Have you ever gone to a free poetry reading and when you arrive there’s a sign on the door, “Sold Out”? It happened to me.
Some days you just have to get motivated for poetry. For weeks I knew the reading was coming and planned to attend, but, at the last moment, I wavered. Should I? Will I? It wasn’t quite a case of, “Do I have to?” I was bending, but I got out. I left a little later than I should have all right, and was taking public transit. I wasn’t even sure what bus to take north over the Cambie bridge and ended up waiting at the wrong stop, which pushed the clock further towards the 3 pm start to the reading.
I was waiting on the east side of Cambie around the corner from the entrance to the “Canada Line”. A bus pulled in. It was the “Downtown, Granville Island”. I asked the driver, “Do you go downtown or to the island first?” “The island,” he said. “You have to cross Broadway over there to go downtown.” Right there I thought again of bailing but pressed on.
For some reason I was feeling apprehensive or ambivalent about actually making it to the reading, the “Dead Poet’s Reading Series”, to which I’d contributed in September at the old “Project Space” venue on East Georgia Street, reading poems by Malcolm Lowry. What was I worried about? I didn’t know. I was on edge.
When I finally got down there (Vancouver Public Library, Main Branch) it was about seven minutes to three. The library guy (I recognized him from November, he was the guy who had introduced the audience to the Series’ new venue, the VPL) was just putting the sign up on the glass door to the room on level 3. I think the sign actually said, “This room is now full. See you next time.” Or something close. I turned around and left. I didn’t try to barge my way in. “Hey, I’m an important guy. I’ve presented at this series! Where’s my seat?” All the seats were taken and I could see that. There’s only about 40. The readings only happen every other month. I’ve felt myself that the organizers are on to a special thing here and that it could take off on them. Obviously, they need more room even now.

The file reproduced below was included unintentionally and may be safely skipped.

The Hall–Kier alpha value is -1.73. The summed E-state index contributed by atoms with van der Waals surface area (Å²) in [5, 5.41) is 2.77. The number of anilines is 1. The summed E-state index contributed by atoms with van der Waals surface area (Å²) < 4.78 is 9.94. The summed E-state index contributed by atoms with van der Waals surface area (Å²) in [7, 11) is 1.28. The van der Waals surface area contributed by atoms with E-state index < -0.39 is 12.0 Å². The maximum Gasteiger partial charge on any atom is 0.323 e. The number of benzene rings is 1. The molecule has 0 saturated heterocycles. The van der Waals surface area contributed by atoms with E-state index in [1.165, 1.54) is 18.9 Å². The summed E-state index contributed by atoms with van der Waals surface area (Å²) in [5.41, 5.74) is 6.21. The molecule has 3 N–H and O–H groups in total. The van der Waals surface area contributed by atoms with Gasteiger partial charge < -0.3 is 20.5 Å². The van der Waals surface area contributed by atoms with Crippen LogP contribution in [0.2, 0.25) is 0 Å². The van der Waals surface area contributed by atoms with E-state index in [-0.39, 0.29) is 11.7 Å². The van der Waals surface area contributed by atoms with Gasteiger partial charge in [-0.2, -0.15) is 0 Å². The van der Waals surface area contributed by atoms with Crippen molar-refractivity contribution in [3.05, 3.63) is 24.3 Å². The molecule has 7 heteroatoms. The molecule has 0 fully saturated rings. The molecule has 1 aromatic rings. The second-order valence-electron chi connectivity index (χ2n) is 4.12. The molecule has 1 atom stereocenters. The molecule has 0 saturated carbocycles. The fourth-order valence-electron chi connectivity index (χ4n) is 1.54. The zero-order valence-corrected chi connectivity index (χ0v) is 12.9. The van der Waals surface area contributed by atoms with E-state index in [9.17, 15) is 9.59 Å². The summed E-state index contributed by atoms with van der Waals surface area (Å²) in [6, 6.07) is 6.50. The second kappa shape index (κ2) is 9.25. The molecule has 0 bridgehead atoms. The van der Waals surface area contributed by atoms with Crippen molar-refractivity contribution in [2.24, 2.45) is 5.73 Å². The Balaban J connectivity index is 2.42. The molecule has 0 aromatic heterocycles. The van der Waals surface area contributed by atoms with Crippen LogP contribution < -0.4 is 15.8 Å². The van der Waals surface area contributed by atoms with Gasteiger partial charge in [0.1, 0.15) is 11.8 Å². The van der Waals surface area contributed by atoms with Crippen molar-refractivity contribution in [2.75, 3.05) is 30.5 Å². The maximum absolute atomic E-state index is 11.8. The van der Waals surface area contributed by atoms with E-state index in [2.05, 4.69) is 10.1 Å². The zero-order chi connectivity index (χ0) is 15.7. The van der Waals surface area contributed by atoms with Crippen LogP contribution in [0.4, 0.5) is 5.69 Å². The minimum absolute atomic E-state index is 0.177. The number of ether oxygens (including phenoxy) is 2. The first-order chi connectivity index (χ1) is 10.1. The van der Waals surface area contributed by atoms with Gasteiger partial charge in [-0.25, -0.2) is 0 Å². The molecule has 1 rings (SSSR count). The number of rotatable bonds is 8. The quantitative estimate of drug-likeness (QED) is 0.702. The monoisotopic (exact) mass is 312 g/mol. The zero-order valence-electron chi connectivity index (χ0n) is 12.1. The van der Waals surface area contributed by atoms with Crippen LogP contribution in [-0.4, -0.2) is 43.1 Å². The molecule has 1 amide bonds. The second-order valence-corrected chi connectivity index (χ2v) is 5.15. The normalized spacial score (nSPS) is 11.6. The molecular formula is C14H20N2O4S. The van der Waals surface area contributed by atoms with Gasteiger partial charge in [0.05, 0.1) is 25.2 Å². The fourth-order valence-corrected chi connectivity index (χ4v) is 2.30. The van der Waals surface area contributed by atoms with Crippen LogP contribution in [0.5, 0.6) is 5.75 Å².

I went down to the DVD section on the main floor and checked out “Dawn Patrol”. I didn’t think I’d find it, but there it was. It was some consolation. I’d been wanting to screen the 1938 Hollywood epic again due to my research into Mick Mannock, States’ ancestor on her father’s side, the top scoring fighter pilot in the Great War. Really?
So now what? It’s Greytown, soon to become Darktown. You know what I mean. I’m back at Cambie and Broadway. I can see that the guy is still sitting there on the sidewalk on the west side around the corner from the entrance to the “Canada Line”. He was there earlier when I was waiting for the wrong bus. A native/first nations guy wood carving. There were wood shavings around his position and he even had a little dustpan and broom, presumably to sweep everything up once he decided to pack up. I decided to go over there and see what he was doing.
He had a couple of examples of his work propped on top of his backpack which was sitting on the concrete next to him. He had a freshly lit cigarette going in a small, round ashtray also on the concrete. “Are you selling these?” I asked him. I was all bold now and ready to engage whereas earlier I seemed to be unsure of things generally, trepidatious, as we used to say (incorrectly) back in grade school. Sure we did.
“This one’s twenty-five dollars, that one’s forty-five.” I picked up the twenty-five dollar objet. “Eagle and frog,” he said. It was about five inches long and an inch and a half or so wide, a pale blond piece of wood carved into some of those familiar totem motifs we’ve all seen, the eagle on top of the frog. “I’ll take twenty.”
That was good because besides a semi-expired transit ticket what I had on me was one twenty dollar bill, one of those bright, crisp new ones. “I’ll take it,” I said. The other piece was nice too, and bigger. It was the size of a coffee cup, a solid piece of red cedar with the image of a single entity. “Do you have a card?” I asked. “What’s your name?” The guy, he wasn’t young, past 60 at least, said he didn’t have a card. He told me his name but I didn’t quite catch it.
“Seventh generation carver,” he said.
“Steven Brown,” I said, and we shook hands.
“I’ll sign it,” he said. He took the $20 and the totem and turned it over and signed it in pencil. ‘Eric Williams’.
“Eric. Thank you, Eric. Where you from?”
Nitinat. Nitinat Lake. Vancouver Island. I knew that. “It’s a talisman, Eric. It’s good luck. It’s great. Thanks.” I was walking away but then turned back. “What is it, spruce?”
“Yellow cedar,” he said. Ah, I was going. Yellow cedar.
“I know about yellow cedar. Did some logging back in the day. Wakeman Sound. Kingcome Inlet.” Eric nodded. “Should I put a little oil on this or something, to protect it? It’s raw wood.” Eric nodded. I put the talisman in the breast pocket of my raincoat and walked away. It was starting to.
Next on samoyeddogs: The great Silly Season post that never was.